A new exhibition opens this week at Gray’s School of Art’s Look Again Project Space as part of Aberdeen Performing Arts ‘Rise Up Festival’, that will shine the light on Aberdeen’s connections to slavery in the 19th century.

‘Loved Seeds’ is a collaborative exhibition from artistic duo, ‘Eldin and Love’, commissioned by Gray’s creative unit, Look Again and the community interest charity, ‘We Are Here Scotland’, to support Black People and People of Colour (BPoC) artists in Scotland.

The exhibition, curated by Aberdeen ceramicist and Gray’s School of Art technician, Helen Love, and poet and spoken word artist, Noon Abdelrazig, forms part of Aberdeen Performing Arts, ‘Rise Up Festival’, which celebrates Black and People of Colour creatives in Aberdeen and Scotland.

At this unique exhibition, opening on Saturday, April 29 and running until May 29, (Saturdays and Sundays 11am to 4pm), ‘Eldin & Love’ will use poetry and installations using clay, to highlight the significance of the Old Aberdeen landmark, Powis Gate, and the life of a Jamaican born slave, Quasheba and her nine children.

A live performance will take place in the basement of the Look Again Project Space on St Andrew Street, on Saturday, May 6 at 2pm, during which the artistic duo will hum a Sudanese lullaby and combine clay, poetry and projection to create a family tree of the nine children of an enslaved woman from 1832 Jamaica with connections to Aberdeen.

Spoken word artist Noon Abdelrazig said: “Loved Seeds takes you back in time to explore the lives of an enslaved family in 1832 Jamaica who had connections to Aberdeen's Powis Gate. We’ve gathered information from the original registries of the time to piece together the lives of an enslaved mother and her nine children. Using poetry, song and ceramic portraits, we will celebrate motherhood and resilience, and shine a light on Aberdeen’s darks history and links to slavery.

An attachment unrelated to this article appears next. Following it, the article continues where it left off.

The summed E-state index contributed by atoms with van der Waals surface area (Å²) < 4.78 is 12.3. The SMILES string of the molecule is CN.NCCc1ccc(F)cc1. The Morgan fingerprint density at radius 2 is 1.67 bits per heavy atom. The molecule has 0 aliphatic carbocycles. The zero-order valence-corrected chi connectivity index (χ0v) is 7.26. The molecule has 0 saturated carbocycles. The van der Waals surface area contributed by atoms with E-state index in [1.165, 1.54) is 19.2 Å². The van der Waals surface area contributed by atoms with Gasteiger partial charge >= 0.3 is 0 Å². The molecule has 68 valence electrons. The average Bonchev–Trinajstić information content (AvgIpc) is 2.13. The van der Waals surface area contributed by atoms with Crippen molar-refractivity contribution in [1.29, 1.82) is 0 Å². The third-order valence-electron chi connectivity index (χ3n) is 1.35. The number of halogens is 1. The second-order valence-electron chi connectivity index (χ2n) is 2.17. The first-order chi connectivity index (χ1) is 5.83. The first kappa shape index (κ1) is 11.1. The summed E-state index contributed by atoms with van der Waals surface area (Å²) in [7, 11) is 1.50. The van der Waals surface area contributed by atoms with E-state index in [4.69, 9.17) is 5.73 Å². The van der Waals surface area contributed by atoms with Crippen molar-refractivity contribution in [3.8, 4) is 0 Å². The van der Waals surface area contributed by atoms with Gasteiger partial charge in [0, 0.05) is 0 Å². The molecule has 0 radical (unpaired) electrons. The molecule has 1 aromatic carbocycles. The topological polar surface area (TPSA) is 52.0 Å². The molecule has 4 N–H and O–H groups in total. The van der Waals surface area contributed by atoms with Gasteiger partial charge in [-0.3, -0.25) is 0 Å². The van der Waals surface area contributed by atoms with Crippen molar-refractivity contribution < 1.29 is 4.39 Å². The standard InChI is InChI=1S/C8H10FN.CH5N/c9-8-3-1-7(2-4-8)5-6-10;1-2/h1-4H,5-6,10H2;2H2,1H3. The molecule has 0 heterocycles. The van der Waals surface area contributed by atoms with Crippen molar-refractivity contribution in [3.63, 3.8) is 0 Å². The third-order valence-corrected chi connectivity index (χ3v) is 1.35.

“This BPoC commission is important to me, as I am trying to set an example to younger generations that it’s possible to take part in the art scene and make your voice and Art heard in Scotland.”

Ceramicist, Helen Love, from Gray’s School of Art, highlights how important the exhibition is. She said: "Aberdeen is multicultural and art in the city should reflect that, so opportunities like this are key. There are so many interesting stories waiting to be told. Noon deserves this opportunity and we've enjoyed our poetry and clay collaboration”.

Director for Look Again, Sally Reaper, said; “We are really excited to be showcasing ‘Loved Seeds’ as part of Aberdeen Performing Arts ‘Rise Up Festival’ to support creatives who are Black and People of Colour. As part of this project, we have worked collaboratively with the community interest charity, We Are Here Scotland and Aberdeen City Council, to address the lack of opportunities available to BPoC creatives in Aberdeen, and this partnership is one way of helping to strengthen diversity in the North East and within the creative sector. As a University we are committed to supporting an inclusive society and to enhancing the cultural development of the region and I would encourage everyone to come along to see ‘Eldin & Loves’ exhibition.”

We Are Here Scotland X Look Again projects are supported by Aberdeen City Council’s Creative Funding and RGU Art & Heritage Collections Public Art Fund.

Writer and We Are Here Scotland team member Arusa Qureshi will be hosting an online in conversation event with Noon and Helen on Tuesday 2nd May at 7pm. Book your ticket at Eventbrite.

More like this…

View all